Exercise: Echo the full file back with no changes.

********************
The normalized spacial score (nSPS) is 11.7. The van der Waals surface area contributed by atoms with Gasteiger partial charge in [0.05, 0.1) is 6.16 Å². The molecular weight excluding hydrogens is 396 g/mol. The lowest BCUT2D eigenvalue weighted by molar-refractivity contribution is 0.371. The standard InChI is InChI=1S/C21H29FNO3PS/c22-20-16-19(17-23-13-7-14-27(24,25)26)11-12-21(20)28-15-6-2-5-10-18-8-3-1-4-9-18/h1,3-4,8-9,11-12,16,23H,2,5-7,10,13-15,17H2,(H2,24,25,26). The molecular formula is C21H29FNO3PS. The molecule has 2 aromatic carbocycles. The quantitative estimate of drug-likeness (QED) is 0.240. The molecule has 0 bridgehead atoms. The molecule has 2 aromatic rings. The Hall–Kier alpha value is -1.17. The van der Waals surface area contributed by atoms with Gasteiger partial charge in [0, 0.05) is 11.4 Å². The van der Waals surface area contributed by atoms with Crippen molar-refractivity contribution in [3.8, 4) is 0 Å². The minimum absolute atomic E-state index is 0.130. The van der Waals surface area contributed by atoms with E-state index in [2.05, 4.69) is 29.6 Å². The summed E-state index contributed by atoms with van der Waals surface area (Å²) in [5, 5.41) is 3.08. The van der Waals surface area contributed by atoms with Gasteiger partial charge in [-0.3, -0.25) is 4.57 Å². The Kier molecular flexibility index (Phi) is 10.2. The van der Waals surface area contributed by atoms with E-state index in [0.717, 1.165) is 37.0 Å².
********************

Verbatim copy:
The normalized spacial score (nSPS) is 11.7. The van der Waals surface area contributed by atoms with Gasteiger partial charge in [0.05, 0.1) is 6.16 Å². The molecular weight excluding hydrogens is 396 g/mol. The lowest BCUT2D eigenvalue weighted by molar-refractivity contribution is 0.371. The standard InChI is InChI=1S/C21H29FNO3PS/c22-20-16-19(17-23-13-7-14-27(24,25)26)11-12-21(20)28-15-6-2-5-10-18-8-3-1-4-9-18/h1,3-4,8-9,11-12,16,23H,2,5-7,10,13-15,17H2,(H2,24,25,26). The molecular formula is C21H29FNO3PS. The molecule has 2 aromatic carbocycles. The quantitative estimate of drug-likeness (QED) is 0.240. The molecule has 0 bridgehead atoms. The molecule has 2 aromatic rings. The Hall–Kier alpha value is -1.17. The van der Waals surface area contributed by atoms with Gasteiger partial charge in [0, 0.05) is 11.4 Å². The van der Waals surface area contributed by atoms with Crippen molar-refractivity contribution in [3.8, 4) is 0 Å². The minimum absolute atomic E-state index is 0.130. The van der Waals surface area contributed by atoms with E-state index in [2.05, 4.69) is 29.6 Å². The summed E-state index contributed by atoms with van der Waals surface area (Å²) in [5, 5.41) is 3.08. The van der Waals surface area contributed by atoms with Gasteiger partial charge in [-0.3, -0.25) is 4.57 Å². The Kier molecular flexibility index (Phi) is 10.2. The van der Waals surface area contributed by atoms with E-state index in [0.717, 1.165) is 37.0 Å².